HOMILY FOR THE FOURTH SUNDAY OF EASTER YEAR B
HOMILY THEME: “I AM THE GOOD SHEPHERD; I KNOW MY OWN AND MY OWN KNOW ME.” (John 10:14)
BY: Fr. Robert deLeon, CSC
Hunched over, a shuffle for a walk, eyes clouded and ears muffled with age, this elderly man was shepherding me (not in vain I hope) toward heaven. A resident of earth for almost ninety years, Br. William Parker, with whom I lived, waited patiently for the call to freedom from the shell that struggled to hold a vibrant soul. And, waiting, he just laughed.
Always the helpful one, he called down the corridor to me, “Father, you dropped something.” I turned toward the voice, “Oh thanks, Willy.” But looking down the length of corridor I’d passed, I saw nothing. “No, Willy, I didn’t drop anything, but thanks for looking out for me.” Not deterred by my apparent blindness, he insisted, “Let me pick it up for you.” As he bent toward the floor, a slow bend with arthritic knees, I then saw it too— a sunbeam from the skylight above falling in a clearly defined rectangle on the dark carpet below. Before I could tell him what it really was, he had bent to it, intent on picking it up and giving it to me, something I’d lost. As Willy’s hand touched the carpet, a loud laugh came forth, testimony to both his bad eyes and his marvelous attitude toward his failing health. “I guess I can’t give you the sun, can I?” My laughter joined his.
Tending to hurry around, to all appearances with a great sense of purpose, most of my haste is of no more consequence than that of the scurrying hamster working the wheel in the pet store window. Willy’s shuffle gently admonishes me to slow down. But, in defense, I tell myself that my hurrying around is for the sake of the things of heaven. I have a holy mission, and my mind is often miles ahead of me in responding to its needs. Again, I could hear Willy’s rejoinder, “Are you so preoccupied that you’d miss the sunbeam at your feet?” What could I say? He saw the sunbeam before I did, and could he have picked it up, he would have given it to me. This elderly man wanted to give me the sun.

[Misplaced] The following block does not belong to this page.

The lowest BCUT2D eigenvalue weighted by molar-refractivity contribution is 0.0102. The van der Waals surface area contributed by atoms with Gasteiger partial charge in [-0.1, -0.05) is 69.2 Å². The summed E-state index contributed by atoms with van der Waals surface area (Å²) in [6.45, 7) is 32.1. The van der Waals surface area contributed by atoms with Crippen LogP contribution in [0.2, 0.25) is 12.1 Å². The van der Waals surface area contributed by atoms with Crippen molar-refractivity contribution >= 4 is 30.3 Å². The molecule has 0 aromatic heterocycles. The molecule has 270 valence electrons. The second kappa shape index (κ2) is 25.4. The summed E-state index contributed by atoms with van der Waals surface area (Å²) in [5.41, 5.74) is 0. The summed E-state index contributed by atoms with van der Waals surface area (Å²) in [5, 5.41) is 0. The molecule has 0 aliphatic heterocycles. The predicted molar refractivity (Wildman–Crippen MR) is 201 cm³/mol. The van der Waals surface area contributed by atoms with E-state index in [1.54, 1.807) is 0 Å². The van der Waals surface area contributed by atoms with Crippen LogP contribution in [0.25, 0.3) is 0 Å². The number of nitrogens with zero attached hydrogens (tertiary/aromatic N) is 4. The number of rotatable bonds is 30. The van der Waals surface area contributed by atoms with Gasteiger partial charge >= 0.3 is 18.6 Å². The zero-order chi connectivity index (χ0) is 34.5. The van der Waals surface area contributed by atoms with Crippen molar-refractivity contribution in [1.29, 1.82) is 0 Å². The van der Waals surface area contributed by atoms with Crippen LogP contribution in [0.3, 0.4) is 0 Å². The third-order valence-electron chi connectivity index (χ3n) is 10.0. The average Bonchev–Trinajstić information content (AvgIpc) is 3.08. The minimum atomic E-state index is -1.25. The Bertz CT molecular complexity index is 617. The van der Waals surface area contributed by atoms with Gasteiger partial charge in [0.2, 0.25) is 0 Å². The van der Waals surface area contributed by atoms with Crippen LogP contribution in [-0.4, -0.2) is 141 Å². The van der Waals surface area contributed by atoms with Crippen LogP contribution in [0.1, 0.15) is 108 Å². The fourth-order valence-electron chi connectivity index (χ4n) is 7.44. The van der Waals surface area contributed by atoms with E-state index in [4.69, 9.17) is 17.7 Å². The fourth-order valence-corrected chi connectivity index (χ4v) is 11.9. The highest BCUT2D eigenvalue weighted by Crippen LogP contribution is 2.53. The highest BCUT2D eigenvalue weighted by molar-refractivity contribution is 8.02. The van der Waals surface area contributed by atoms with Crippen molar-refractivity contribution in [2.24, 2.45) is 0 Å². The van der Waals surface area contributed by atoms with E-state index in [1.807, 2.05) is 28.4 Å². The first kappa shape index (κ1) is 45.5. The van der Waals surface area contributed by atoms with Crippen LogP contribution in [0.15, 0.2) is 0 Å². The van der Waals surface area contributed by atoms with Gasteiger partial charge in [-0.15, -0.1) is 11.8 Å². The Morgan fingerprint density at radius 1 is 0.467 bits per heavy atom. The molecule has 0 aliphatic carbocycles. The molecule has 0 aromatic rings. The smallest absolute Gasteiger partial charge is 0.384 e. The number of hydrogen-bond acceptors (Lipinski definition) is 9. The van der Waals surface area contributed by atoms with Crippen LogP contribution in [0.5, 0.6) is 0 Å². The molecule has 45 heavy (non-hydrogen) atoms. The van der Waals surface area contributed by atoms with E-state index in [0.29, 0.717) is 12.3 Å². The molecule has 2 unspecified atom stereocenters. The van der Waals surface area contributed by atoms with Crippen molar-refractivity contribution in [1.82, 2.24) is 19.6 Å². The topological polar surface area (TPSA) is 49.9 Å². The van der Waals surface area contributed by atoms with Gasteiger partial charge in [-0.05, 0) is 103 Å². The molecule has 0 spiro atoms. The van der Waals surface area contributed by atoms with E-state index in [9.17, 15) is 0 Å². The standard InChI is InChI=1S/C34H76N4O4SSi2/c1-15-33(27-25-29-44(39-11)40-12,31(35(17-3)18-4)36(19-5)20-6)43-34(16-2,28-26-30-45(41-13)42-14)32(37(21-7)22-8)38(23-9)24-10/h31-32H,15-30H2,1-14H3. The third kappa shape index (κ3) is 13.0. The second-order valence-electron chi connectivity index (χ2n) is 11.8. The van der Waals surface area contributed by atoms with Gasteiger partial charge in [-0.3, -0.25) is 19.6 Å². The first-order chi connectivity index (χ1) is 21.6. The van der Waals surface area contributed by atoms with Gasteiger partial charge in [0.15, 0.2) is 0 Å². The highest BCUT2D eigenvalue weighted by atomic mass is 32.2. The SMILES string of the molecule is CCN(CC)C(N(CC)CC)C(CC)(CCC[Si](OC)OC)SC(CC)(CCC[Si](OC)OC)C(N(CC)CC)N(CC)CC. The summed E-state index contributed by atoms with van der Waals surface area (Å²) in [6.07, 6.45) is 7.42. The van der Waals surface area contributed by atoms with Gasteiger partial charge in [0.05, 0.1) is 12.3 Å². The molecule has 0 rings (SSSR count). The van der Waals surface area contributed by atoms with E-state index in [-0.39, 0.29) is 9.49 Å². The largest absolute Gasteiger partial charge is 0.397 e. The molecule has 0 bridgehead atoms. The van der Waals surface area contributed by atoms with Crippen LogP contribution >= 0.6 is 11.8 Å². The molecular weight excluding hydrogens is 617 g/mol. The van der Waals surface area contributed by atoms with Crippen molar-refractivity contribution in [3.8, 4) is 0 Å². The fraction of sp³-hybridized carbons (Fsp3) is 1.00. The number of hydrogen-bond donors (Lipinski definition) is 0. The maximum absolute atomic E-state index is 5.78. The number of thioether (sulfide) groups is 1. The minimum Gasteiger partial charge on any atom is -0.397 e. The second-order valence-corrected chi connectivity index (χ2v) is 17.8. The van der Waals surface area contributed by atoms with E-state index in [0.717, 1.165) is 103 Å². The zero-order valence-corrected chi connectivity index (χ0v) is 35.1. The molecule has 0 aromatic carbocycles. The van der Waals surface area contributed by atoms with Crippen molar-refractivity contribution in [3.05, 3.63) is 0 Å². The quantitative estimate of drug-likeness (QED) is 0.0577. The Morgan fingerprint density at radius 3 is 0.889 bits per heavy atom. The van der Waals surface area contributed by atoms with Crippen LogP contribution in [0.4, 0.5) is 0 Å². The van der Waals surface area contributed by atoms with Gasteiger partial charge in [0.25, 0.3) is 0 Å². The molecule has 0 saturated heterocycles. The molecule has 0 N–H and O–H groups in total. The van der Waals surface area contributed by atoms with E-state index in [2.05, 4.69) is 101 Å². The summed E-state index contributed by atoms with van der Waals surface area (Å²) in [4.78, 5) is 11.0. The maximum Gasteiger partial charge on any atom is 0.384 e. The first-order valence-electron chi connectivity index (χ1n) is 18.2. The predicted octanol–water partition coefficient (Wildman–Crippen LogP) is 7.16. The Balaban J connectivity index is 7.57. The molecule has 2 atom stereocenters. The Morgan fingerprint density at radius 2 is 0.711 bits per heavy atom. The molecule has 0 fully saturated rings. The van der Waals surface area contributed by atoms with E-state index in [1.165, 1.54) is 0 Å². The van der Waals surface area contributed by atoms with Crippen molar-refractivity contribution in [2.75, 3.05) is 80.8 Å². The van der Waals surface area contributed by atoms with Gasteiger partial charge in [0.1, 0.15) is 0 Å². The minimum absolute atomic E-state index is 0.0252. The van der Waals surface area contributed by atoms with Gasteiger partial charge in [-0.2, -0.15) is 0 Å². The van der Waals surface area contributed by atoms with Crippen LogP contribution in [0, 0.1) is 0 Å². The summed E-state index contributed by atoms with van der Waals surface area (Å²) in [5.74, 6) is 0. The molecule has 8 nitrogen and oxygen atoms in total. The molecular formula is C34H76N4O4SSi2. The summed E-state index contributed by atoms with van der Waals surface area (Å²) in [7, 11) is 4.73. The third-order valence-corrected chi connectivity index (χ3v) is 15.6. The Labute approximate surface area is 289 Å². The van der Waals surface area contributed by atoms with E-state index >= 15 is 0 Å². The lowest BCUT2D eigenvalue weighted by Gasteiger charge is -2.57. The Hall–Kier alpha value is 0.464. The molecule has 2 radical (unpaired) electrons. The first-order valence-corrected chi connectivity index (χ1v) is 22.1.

Jesus, the ever-gentle shepherd, promises to lead us to everlasting pastures. This promise finds life in the shepherding ministry that has been entrusted to many: parents, heads of households, church leaders, administrators, teachers, counselors, elected government officials, anyone who has some responsibility for and authority over others. Then there are those shepherds who are not so obvious, those whose path might seem unsure and unsteady, who appear no better fit to lead than one who is blind and deaf. Well, I'm learning to pay closer attention to those who would most seem to shun notice. I want to see better what the blind already see and to hear better what the deaf already hear, because it’s been my experience that these elderly shepherds know best the route to the green pastures. And I hope that, like Br. William Parker, I can one day give something of the sun to those who walk in the dark valley.